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Crossrail unveils new Whitechapel station design

Special exhibition unveils new images at Idea Store, Whitechapel Road on 30 June 2010

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A new improved design for Whitechapel Station was made public by Crossrail today.

The new plan includes a whole host of upgrades which will benefit passengers and local residents whilst delivering substantial savings compared to the original proposal.

The new images show the design keeps a direct entrance on Whitechapel Road. The new approach dramatically reduces the amount of excavation building work needed meaning less inconvenience for local residents while the work is going on.

Working with architects BDP and Hyder Consulting, Crossrail has listened to feedback from local residents and the local authority, Tower Hamlets, and included ideas and comments from that in the new plans. The new designs also offer better value for money.

When Crossrail opens in 2017, Whitechapel station will become an important transport hub connecting the new line to the District and Hammersmith & City lines as well as the new London Overground line.

BDP and Hyder's designs will incorporate natural light, improving the passenger experience while enhancing the historic features of the old station. The architects have made best use of the unique personality of the existing station and introduced easy, step-free access to the reinstated entrance on Whitechapel Road as well as to the Royal London Hospital on the other side of the road.

The new plans are accessible and safer for pedestrians, with a spectacular walkway alongside the concourse which provides a free pedestrian route from Durward Street on to Whitechapel Road for local residents.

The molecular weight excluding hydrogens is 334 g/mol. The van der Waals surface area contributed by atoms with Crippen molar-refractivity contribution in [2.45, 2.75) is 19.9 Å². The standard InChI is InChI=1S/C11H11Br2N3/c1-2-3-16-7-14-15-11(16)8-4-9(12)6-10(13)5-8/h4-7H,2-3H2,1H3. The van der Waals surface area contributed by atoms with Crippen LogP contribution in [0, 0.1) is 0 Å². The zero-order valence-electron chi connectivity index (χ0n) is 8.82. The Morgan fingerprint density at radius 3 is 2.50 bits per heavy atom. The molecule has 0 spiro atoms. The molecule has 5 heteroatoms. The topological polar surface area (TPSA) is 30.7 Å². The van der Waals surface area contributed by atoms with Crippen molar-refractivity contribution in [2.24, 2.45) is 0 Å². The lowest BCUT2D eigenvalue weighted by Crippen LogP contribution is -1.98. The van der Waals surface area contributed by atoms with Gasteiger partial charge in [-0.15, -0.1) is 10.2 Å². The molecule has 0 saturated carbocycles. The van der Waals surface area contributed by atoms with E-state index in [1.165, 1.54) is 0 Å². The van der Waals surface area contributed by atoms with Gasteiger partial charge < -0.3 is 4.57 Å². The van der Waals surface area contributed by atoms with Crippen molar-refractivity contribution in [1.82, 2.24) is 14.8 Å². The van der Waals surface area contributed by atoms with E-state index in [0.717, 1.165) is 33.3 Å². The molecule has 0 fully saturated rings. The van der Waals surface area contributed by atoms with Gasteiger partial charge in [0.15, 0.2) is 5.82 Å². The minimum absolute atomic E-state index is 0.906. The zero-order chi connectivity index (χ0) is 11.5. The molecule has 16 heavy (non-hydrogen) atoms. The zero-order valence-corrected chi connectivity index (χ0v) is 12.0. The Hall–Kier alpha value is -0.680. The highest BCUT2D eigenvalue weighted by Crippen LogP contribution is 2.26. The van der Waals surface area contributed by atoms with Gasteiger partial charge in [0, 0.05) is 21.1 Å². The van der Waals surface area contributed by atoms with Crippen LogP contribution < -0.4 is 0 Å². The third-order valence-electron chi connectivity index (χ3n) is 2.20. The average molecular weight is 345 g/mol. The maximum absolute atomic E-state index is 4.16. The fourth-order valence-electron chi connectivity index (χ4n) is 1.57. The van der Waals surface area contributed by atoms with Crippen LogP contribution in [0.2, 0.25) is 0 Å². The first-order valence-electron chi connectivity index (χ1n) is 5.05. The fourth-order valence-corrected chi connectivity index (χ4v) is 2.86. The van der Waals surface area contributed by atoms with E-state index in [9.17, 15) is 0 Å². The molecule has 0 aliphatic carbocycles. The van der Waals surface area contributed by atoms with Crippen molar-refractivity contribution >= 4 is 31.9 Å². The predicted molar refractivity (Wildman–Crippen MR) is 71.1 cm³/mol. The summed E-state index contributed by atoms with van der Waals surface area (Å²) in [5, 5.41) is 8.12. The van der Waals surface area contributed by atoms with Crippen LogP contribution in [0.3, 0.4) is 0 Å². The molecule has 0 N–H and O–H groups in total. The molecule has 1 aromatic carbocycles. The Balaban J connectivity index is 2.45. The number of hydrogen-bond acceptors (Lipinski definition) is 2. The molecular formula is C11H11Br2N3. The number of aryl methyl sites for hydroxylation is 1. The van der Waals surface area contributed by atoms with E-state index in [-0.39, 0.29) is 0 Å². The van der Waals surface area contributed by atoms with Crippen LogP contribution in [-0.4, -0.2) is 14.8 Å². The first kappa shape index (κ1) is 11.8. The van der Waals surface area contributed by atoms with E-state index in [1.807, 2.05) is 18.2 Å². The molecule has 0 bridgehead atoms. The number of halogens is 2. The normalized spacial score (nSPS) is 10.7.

The access and ventilation shafts around Whitechapel station have also been re-designed to minimise impact on local residents. The height of Cambridge Heath Road shaft is now reduced and the Durward Street shaft has been split into two structures to have ventilation facing inwards away from the surrounding structures, which include a school.

Owen Whalley, Head of Planning and Building Control, London Borough of Tower Hamlets said:

"The Council welcomes Crossrail's positive response to our concerns about the original station design proposals which had a main entrance on Fulbourne Street. The new station, with its entrance on Whitechapel Road, is a great improvement. It will benefit passengers using the station as well as local residents who will be able to use the new footpath connecting Durward Street and Whitechapel Road."

Rob Holden, Crossrail Chief Executive, said:

"Crossrail is sensitive to local issues and I am delighted that our discussions with Tower Hamlets and the local community have resulted in such an exciting new station design. The new Whitechapel station is something of which the local community can be proud. Crossrail and its partners are committed to delivering this crucial railway while ensuring value for money at every step."

Kulveer Ranger, the Mayor of London's transport adviser, said:

"Crossrail is crucial to the regeneration of East London. This development is about investing in a great design which reflects the views of local residents at the best value for money. I am delighted to see the plans coming together for a truly exciting development."

Local residents and businesses will have a chance to inspect the improved designs for Crossrail Whitechapel station, including a 3D model, at a special exhibition at Crossrail's new Visitor Information Centre at the Idea Store in Whitechapel on June 30, July 1 and July 3. Crossrail staff will be on hand to discuss the proposals.


For further information contact Ankeeta Munsi
Crossrail Press Office
Tel 020 3229 9552 or email: [email protected]

Notes to Editors